Margaret Higgins learned from her nonconformist father to be a rebel and to reject prejudice. She married William Sanger, an architect, but after three children and ten years in an affluent Westchester suburb, she yearned for more. The Sangers moved to New York City and plunged into the world of bohemian radicalism in Greenwich Village. Perhaps the radical activist Emma Goldman first introduced her to the issue of birth control. Margaret Sanger worked as a visiting nurse on the Lower East Side. She always said that a poor woman named Sadie Sachs, dying after trying to end an unwanted pregnancy, made her determined to take up the fight.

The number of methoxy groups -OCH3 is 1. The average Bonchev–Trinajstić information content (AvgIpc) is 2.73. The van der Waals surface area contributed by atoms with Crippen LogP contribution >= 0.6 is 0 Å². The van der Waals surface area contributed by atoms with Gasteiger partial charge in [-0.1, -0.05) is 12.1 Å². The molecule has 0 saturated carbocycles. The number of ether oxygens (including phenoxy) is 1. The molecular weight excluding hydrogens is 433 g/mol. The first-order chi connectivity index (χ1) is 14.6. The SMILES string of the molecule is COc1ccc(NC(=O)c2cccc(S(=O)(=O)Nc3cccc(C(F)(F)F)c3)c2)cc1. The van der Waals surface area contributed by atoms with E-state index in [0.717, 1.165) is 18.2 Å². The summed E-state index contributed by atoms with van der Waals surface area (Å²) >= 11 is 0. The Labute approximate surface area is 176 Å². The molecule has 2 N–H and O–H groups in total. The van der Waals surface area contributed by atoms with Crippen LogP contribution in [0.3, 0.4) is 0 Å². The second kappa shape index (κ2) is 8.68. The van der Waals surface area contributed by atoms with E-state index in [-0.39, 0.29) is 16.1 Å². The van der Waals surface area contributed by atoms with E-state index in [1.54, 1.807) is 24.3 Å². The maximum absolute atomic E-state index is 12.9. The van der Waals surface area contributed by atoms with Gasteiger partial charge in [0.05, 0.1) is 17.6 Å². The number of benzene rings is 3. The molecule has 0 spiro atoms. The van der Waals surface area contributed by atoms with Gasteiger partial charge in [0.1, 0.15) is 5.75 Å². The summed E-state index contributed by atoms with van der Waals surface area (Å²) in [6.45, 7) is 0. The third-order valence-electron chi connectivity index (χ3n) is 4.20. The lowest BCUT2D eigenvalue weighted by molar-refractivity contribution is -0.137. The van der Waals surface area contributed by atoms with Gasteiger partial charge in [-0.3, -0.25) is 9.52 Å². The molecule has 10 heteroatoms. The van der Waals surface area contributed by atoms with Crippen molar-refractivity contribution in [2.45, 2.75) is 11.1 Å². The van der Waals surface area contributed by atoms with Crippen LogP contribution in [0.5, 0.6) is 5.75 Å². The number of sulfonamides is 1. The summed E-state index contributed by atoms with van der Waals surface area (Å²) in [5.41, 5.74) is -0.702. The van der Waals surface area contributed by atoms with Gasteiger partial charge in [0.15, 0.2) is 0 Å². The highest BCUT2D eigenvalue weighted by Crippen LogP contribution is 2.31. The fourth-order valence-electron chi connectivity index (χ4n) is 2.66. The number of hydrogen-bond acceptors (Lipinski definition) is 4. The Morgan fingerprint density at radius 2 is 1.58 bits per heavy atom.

Sanger published The Women Rebel, a newspaper advocating birth control, and when indicted for sending “obscene” materials through the mails, she fled to Europe and gathered information there. In 1916 she opened a clinic in Brooklyn, was arrested, and served thirty days for distributing information about contraceptives. From then on, Sanger assumed leadership of the struggle for free access to birth control.
She was persuasive, tireless, singleminded, and unafraid of a fight. Her arguments might vary — at first she saw birth control as part of a socialist reordering of society, later as a means to prevent the multiplication of the inflicted or to assure happy marriages. But always Sanger saw it as a woman’s issue and she was prepared to take on the medical establishment, the churches, the legislatures, and the courts.